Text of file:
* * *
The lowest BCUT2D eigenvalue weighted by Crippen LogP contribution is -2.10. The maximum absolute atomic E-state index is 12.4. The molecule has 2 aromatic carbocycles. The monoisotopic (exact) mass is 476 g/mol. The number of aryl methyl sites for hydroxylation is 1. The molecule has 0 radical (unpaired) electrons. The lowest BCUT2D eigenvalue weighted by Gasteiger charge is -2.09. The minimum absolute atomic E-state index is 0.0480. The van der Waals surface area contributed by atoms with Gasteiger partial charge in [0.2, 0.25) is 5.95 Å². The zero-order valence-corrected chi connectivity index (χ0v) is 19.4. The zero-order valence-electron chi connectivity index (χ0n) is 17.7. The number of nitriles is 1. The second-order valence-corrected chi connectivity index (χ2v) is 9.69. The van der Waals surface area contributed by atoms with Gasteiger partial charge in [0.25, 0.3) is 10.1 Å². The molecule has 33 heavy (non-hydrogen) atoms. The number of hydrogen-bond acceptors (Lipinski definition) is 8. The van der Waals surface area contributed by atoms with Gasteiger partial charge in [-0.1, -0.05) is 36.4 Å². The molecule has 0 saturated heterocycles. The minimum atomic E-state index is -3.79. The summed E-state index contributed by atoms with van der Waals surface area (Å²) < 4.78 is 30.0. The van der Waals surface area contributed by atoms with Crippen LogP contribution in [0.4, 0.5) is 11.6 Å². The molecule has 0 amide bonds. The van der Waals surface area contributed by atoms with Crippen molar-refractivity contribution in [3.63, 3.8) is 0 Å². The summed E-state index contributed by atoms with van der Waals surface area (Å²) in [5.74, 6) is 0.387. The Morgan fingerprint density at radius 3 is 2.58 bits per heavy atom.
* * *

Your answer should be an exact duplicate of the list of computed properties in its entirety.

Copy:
The lowest BCUT2D eigenvalue weighted by Crippen LogP contribution is -2.10. The maximum absolute atomic E-state index is 12.4. The molecule has 2 aromatic carbocycles. The monoisotopic (exact) mass is 476 g/mol. The number of aryl methyl sites for hydroxylation is 1. The molecule has 0 radical (unpaired) electrons. The lowest BCUT2D eigenvalue weighted by Gasteiger charge is -2.09. The minimum absolute atomic E-state index is 0.0480. The van der Waals surface area contributed by atoms with Gasteiger partial charge in [0.2, 0.25) is 5.95 Å². The zero-order valence-corrected chi connectivity index (χ0v) is 19.4. The zero-order valence-electron chi connectivity index (χ0n) is 17.7. The number of nitriles is 1. The second-order valence-corrected chi connectivity index (χ2v) is 9.69. The van der Waals surface area contributed by atoms with Gasteiger partial charge in [0.25, 0.3) is 10.1 Å². The molecule has 33 heavy (non-hydrogen) atoms. The number of hydrogen-bond acceptors (Lipinski definition) is 8. The van der Waals surface area contributed by atoms with Gasteiger partial charge in [-0.1, -0.05) is 36.4 Å². The molecule has 0 saturated heterocycles. The minimum atomic E-state index is -3.79. The summed E-state index contributed by atoms with van der Waals surface area (Å²) < 4.78 is 30.0. The van der Waals surface area contributed by atoms with Crippen LogP contribution in [0.4, 0.5) is 11.6 Å². The molecule has 0 amide bonds. The van der Waals surface area contributed by atoms with Crippen molar-refractivity contribution in [3.63, 3.8) is 0 Å². The summed E-state index contributed by atoms with van der Waals surface area (Å²) in [5.74, 6) is 0.387. The Morgan fingerprint density at radius 3 is 2.58 bits per heavy atom.